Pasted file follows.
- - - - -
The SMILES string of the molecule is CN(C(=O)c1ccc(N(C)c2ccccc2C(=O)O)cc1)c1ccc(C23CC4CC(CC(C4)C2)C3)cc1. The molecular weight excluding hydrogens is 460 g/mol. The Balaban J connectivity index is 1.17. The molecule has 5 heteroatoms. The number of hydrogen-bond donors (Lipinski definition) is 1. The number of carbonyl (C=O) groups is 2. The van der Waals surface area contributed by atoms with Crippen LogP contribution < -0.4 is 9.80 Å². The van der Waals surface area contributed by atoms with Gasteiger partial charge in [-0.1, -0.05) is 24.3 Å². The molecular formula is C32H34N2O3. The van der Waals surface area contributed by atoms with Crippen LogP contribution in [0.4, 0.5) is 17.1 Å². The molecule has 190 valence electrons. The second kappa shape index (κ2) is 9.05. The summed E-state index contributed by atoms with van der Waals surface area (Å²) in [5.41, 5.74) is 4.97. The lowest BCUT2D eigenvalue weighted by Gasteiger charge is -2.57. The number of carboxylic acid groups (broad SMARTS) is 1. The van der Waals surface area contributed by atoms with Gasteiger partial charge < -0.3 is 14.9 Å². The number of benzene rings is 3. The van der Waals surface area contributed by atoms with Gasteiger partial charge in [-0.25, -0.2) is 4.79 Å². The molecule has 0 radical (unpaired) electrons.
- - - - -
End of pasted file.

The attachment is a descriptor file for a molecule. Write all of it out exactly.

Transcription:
The SMILES string of the molecule is CN(C(=O)c1ccc(N(C)c2ccccc2C(=O)O)cc1)c1ccc(C23CC4CC(CC(C4)C2)C3)cc1. The molecular weight excluding hydrogens is 460 g/mol. The Balaban J connectivity index is 1.17. The molecule has 5 heteroatoms. The number of hydrogen-bond donors (Lipinski definition) is 1. The number of carbonyl (C=O) groups is 2. The van der Waals surface area contributed by atoms with Crippen LogP contribution < -0.4 is 9.80 Å². The van der Waals surface area contributed by atoms with Gasteiger partial charge in [-0.1, -0.05) is 24.3 Å². The molecular formula is C32H34N2O3. The van der Waals surface area contributed by atoms with Crippen LogP contribution in [0.4, 0.5) is 17.1 Å². The molecule has 190 valence electrons. The second kappa shape index (κ2) is 9.05. The summed E-state index contributed by atoms with van der Waals surface area (Å²) in [5.41, 5.74) is 4.97. The lowest BCUT2D eigenvalue weighted by Gasteiger charge is -2.57. The number of carboxylic acid groups (broad SMARTS) is 1. The van der Waals surface area contributed by atoms with Gasteiger partial charge < -0.3 is 14.9 Å². The number of benzene rings is 3. The van der Waals surface area contributed by atoms with Gasteiger partial charge in [-0.25, -0.2) is 4.79 Å². The molecule has 0 radical (unpaired) electrons.